The Joseph A. Labadie Collection holds over 15,000 unique serial titles of varying formats, dating from the 1790s to the present. Extremely well cared for, it is one of the most valuable and rare collections of radical publications in the country. They are regularly used by by classes, individual students, faculty, as well as researchers from all over the world. Some titles consist of complete runs, while others have only scattered or incomplete holdings. Since the 1920s the holdings have been recorded on index cards, which were only accessible by staff and student workers. Even though they are all cataloged and searchable in our electronic catalog, this catalog does not include detailed holdings information, so the cards are the only accurate indication of our exact holdings, (volume, number and date). The vast number of titles, their rarity, their often idiosyncratic numbering system, frequent title changes, and the fact that they are stored in several different locations according to size and shape, made it imperative that we maintain this paper record. Scores of student workers over the decades became proficient in this ancient system of record keeping.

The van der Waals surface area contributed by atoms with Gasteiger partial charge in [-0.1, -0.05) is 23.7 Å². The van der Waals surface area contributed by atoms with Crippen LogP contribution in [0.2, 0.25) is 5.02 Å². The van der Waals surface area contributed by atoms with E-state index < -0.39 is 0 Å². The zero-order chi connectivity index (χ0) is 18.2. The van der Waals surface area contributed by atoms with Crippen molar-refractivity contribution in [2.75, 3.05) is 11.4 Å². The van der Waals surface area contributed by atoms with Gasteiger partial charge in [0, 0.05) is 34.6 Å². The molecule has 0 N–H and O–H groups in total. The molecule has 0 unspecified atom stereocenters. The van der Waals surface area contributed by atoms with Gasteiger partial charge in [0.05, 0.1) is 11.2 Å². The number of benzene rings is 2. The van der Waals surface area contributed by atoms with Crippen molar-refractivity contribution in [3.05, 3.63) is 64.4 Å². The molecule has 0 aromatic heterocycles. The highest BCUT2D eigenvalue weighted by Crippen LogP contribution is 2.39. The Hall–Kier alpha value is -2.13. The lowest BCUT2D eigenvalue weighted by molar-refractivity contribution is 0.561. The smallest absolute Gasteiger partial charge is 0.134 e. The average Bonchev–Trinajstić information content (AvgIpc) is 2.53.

Due to a confluence of willing and expert partners in Technical Services and Special Collections, a retrospective conversion project began on March 2 to manually key in exact serial holdings from the cards into our electronic records. That means exact holdings will be reflected in the electronic record. Few records warrant this “Level IV” cataloging, which proves the value of these serials. Further indication of their value is that this project will not be outsourced. It will all be done in-house--in fact, in the same building.
It is estimated that the project will take 2 years. The ultimate goal is to provide universal access to the same information that was only avaialable internally, and thereby render the cards obsolete. It is understood that some historic information will be lost, but this is one of the costs of progress. At the end of the project, the artifacts, or cards, will return to their rightful home.